The birdroom is facing north east as this how the bottom of the garden is facing. Also when we designed the birdroom there was already a path to the left hand side of the garden, so instead of the conventional way with the door is in the middle of the birdroom, in our case it is to the left hand side. The whole front was made in 7 sections each of 1.2 x 2.3 m (4' x 7.5') with a window in each of the six panels and the last panel contains the glass door. This made the room very well lit but on reflection this may not have been a good idea for the breeding season.

Electricity & water were run to the birdroom with the sink fixed to the left hand side of the birdroom. This now gave us a 7.3 m (24') space for inside and outside flights so we divided this space in 3 equal parts. The first flight nearer the door can be used as a baby flight, then to separate the hens prior to the breeding season and for the sales birds. The other two flights are merged in one for the adult birds where cocks and hens fly freely. Our outside flights are not covered as we feel that the birds benefit from the rain. The floor of the outside flights is covered with shingle. We utilised the wasted space below the perches in the inside flights by building storage cupboards at each end.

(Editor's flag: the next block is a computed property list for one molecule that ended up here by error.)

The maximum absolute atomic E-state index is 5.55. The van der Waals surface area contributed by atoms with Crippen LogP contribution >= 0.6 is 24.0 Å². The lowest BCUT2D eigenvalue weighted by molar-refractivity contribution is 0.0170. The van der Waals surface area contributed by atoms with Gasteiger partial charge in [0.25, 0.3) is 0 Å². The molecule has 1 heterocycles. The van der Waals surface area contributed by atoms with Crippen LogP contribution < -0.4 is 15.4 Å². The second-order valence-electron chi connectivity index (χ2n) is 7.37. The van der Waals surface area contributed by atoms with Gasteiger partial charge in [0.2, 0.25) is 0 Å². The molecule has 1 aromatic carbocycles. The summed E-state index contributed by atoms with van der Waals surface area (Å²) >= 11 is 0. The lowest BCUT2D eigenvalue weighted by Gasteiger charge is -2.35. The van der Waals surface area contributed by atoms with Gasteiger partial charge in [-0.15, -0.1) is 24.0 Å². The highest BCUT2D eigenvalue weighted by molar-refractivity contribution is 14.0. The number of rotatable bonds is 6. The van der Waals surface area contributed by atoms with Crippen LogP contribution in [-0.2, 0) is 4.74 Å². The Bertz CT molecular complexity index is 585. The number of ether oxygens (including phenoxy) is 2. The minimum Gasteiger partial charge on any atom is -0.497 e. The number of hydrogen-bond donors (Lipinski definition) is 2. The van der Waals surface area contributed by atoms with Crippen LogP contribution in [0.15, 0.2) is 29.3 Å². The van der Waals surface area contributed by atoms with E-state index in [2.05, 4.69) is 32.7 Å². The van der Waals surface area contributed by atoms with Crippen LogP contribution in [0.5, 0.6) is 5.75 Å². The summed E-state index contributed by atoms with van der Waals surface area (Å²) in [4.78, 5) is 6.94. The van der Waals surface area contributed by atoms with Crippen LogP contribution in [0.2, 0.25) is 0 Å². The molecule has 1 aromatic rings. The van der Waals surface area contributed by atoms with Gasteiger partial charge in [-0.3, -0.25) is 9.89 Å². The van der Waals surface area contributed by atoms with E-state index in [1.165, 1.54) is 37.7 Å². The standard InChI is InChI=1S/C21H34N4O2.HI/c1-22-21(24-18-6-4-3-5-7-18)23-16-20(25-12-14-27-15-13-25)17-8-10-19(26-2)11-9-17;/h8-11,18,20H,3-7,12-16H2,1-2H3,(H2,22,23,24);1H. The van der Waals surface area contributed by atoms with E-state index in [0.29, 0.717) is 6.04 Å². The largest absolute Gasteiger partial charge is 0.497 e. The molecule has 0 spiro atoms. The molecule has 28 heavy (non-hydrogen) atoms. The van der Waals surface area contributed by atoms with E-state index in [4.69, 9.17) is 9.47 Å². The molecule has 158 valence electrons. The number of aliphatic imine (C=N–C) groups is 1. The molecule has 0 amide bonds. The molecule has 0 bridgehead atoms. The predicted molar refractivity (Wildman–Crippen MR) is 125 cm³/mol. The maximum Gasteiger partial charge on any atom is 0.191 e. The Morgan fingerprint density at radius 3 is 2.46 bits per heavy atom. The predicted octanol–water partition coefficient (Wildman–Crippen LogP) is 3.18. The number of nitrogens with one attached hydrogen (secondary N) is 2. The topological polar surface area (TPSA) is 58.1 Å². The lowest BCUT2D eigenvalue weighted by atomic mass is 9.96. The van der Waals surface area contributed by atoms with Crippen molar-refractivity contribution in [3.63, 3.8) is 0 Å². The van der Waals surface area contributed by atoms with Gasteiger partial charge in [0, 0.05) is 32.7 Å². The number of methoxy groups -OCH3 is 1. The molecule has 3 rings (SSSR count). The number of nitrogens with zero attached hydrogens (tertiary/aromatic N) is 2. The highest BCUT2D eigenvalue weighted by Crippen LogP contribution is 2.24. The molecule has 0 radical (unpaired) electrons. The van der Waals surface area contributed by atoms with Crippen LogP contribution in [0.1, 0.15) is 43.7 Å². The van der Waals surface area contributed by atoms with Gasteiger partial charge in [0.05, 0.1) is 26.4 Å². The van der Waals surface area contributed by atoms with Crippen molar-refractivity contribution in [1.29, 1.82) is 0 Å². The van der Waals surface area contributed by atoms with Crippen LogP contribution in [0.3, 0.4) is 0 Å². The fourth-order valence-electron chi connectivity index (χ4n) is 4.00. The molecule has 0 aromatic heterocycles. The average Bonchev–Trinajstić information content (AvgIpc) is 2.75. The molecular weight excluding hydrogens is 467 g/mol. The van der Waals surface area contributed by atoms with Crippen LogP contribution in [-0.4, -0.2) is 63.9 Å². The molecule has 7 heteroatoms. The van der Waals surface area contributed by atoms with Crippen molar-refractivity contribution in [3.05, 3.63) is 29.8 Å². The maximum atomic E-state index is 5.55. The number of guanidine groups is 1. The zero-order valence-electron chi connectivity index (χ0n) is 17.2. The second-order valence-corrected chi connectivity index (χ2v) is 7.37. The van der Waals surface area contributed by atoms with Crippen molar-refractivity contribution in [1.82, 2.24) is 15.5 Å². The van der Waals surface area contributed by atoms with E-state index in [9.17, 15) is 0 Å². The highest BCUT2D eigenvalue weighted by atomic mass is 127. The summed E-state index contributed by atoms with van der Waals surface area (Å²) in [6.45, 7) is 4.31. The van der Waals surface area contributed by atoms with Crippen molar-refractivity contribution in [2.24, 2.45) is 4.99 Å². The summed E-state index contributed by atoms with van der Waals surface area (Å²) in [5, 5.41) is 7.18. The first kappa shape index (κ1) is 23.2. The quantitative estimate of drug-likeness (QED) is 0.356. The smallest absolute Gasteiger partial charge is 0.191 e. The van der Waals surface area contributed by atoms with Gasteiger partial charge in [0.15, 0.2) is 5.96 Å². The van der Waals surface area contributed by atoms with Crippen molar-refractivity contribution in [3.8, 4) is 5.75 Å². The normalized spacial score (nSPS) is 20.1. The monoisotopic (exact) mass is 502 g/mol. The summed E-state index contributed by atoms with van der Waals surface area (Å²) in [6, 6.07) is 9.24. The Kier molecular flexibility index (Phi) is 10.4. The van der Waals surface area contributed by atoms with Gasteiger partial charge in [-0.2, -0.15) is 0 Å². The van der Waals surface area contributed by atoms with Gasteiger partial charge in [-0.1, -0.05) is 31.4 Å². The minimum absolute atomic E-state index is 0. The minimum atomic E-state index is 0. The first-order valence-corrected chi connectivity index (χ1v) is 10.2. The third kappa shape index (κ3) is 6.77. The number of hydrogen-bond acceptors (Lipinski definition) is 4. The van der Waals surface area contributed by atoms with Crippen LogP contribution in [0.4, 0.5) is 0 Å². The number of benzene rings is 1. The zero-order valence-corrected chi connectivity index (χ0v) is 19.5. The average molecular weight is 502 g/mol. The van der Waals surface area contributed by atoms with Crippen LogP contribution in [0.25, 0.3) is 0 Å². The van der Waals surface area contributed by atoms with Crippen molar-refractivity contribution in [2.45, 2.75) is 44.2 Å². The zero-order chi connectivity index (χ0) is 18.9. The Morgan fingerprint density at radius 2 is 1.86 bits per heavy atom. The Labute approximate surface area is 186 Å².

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The use of a coffee trolley is very useful in a size of a birdroom like ours. When carrying out the feeding task all the necessary seed, soft food, water etc is placed on the trolley and moved along accordingly. A large seed hopper is placed in the large flight containing seed that can last up to a week or more, depending on the number of birds in that flight. We carry a stud of 250-300 birds.

We are happier now with the present arrangement in our birdroom, I suppose any new material looks good and the birdroom and cages look good. Are the birds happier themselves?

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Copyright Ghalib Al-Nasser 2002 all rights reserved.